A Time for Projects


When the time comes that we can look back over this season of self-confinement, it may well be known as The Project Period.

As proof, garden centers, hardware stores, and craft shops have shelves that look like the paper goods aisle in your local grocery store. I went online to order some stencils for an Arts and Crafts motto board I am making for my workshop, only to find the warning: “Due to unprecedented demand, some items are out of stock and shipping times will be delayed.”

For stencils?

But as someone who lives by the motto “Give me ten minutes and I’ll start a twenty-minute project,” I am not complaining. While I miss our social events with friends, the quarantine has trained me not only to eliminate frivolous jaunts to Lowe’s, but to scrutinize each project carefully, asking, “What do I already have that I can use rather than dashing off to the store?”

Not only has this new attitude kept me safe, it has also made me more efficient with my time.



So, when my assistant Kate asked for some advice on regluing a desk chair that has been in her family, I eagerly wrestled it away from her and disappeared into my workshop. The hard maple armchair certainly was not Arts and Crafts, but it was well-made, well-designed, and deserving of time upon my workbench. Several of the turned spindles were loose and had begun slipping out of their mortises, which is a dangerous sign, as it means the other spindles and rungs are being forced to support more stress than they were designed for. It was just a matter of time before one of them would break, turning a minor regluing into a major repair.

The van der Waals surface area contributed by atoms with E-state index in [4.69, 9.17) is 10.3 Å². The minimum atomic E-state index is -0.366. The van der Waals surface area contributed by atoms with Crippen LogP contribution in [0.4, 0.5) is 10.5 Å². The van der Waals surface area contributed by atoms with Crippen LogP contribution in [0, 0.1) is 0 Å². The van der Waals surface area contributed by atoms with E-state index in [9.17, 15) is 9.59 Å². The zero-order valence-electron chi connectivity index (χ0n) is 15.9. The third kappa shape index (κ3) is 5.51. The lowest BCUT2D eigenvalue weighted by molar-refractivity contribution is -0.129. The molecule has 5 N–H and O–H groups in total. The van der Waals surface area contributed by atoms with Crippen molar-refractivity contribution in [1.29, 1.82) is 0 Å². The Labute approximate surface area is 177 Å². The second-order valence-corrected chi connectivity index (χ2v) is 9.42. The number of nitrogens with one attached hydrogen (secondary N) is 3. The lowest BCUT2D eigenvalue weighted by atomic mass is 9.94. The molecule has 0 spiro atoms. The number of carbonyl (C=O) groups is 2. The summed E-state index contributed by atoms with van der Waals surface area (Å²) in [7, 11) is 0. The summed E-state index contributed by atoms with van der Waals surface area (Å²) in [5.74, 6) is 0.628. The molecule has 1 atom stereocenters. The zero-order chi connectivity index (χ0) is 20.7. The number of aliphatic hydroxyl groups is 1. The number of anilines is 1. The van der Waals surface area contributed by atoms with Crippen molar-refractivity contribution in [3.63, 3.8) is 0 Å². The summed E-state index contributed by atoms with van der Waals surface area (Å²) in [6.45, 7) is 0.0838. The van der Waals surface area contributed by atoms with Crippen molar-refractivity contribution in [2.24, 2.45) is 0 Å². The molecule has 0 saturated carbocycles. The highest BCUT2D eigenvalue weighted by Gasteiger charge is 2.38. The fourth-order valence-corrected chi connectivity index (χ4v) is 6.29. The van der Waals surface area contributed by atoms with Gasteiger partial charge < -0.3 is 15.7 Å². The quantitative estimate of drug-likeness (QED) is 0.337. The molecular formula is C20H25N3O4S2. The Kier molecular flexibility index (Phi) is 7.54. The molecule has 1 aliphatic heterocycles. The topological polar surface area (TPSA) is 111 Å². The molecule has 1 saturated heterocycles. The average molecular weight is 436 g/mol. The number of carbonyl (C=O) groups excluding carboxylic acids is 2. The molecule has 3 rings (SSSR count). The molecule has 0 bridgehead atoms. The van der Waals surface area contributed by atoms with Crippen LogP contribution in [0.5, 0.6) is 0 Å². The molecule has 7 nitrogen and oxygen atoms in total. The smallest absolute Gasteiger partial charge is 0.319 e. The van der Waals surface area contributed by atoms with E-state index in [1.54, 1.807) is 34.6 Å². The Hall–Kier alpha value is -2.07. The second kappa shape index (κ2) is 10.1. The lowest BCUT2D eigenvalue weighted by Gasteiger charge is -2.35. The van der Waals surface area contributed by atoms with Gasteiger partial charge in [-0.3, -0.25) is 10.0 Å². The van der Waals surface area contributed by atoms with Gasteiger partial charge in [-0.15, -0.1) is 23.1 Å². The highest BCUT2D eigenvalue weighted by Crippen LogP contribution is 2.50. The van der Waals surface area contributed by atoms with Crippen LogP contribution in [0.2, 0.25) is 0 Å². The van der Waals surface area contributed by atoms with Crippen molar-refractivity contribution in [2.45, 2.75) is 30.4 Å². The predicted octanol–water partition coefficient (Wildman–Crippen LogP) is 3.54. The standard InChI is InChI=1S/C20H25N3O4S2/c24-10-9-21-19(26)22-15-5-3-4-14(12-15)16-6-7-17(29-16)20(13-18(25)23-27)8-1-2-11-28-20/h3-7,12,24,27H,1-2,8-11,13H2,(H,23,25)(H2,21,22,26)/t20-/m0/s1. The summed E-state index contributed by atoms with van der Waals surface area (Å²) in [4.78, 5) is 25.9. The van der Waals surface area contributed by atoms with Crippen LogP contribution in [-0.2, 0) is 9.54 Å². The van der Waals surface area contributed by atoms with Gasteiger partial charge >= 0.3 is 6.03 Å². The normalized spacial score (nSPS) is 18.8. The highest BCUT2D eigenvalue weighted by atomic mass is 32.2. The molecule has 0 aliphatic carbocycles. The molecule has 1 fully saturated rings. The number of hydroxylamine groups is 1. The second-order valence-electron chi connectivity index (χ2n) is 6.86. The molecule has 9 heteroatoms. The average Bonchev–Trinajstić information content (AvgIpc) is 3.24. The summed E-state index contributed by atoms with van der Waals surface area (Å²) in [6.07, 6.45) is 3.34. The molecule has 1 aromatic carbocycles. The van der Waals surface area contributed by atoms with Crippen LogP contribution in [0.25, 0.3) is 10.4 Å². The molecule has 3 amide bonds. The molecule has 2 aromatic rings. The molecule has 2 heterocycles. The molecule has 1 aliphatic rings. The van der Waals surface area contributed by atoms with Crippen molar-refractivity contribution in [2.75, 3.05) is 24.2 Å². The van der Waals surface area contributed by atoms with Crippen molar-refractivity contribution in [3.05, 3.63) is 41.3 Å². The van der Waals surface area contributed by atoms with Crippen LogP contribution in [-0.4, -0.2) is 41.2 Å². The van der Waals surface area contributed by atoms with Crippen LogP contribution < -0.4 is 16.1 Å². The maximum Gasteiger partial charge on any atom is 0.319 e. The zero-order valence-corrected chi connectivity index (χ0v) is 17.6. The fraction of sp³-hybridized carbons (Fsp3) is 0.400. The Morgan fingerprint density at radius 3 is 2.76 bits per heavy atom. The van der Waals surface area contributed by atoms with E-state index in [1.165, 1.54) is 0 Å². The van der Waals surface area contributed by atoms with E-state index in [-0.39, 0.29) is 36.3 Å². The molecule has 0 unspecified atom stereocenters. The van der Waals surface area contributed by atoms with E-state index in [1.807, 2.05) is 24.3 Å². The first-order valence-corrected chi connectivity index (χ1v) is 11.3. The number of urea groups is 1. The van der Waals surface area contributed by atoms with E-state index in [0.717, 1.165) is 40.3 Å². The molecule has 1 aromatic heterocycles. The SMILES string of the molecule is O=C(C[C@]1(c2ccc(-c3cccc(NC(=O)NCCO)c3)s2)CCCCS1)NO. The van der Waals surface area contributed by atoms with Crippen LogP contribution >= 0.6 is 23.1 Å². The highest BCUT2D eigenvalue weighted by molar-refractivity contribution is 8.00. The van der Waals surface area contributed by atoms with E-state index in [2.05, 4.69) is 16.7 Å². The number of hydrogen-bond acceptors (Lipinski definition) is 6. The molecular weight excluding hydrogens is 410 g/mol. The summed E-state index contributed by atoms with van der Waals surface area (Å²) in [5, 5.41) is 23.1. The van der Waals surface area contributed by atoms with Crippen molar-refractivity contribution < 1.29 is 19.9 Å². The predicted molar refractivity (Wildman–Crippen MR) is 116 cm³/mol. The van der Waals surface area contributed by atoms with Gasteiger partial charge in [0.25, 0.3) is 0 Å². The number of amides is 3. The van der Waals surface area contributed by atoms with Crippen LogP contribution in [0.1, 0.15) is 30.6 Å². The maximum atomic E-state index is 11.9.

With a few careful taps from my rubber mallet, the chair came apart, making it clear that the original glue had lost its ability to bond the pieces together. In order for a fresh application of glue to work, however, I first needed to file and sand the old glue off the spindles, exposing the pores that would absorb my glue.

The chair had a total of 13 spindles, which I knew from experience meant that my greatest challenge would be getting 26 ends into 26 holes simultaneously before my glue had hardened. By the time I reached this stage in the project, Kate had left for the day and Leigh Ann was at the barn feeding her horses, so instead of an extra pair of hands, I turned to my assortment of clamps.

Clamps, as you may know, are like bottles of wine:  you can never have too many nearby.



And so, within five minutes I had recruited an assortment of clamps to apply the pressure needed to persuade each spindle to return to its original home, and to maintain that pressure on the 26 joints overnight as the glue hardened and cured. The less desirable alternative – pounding on the chair with a hammer – invariably ends up denting the arms and breaking one of the fragile spindles.



I released Kate’s chair from the clamps the following morning and refreshed the original finish with a coat of paste wax before sending it home with her. The entire process took less than two hours’ time. My reward? That enjoyable sensation of having preserved the work of an original craftsmen, who must have also stepped back with a degree of satisfaction as this chair first went out the door of another workshop a hundred years ago.


Until next week,


“We are not rewarded for having a head and hands, but for using them.” – Elbert Hubbard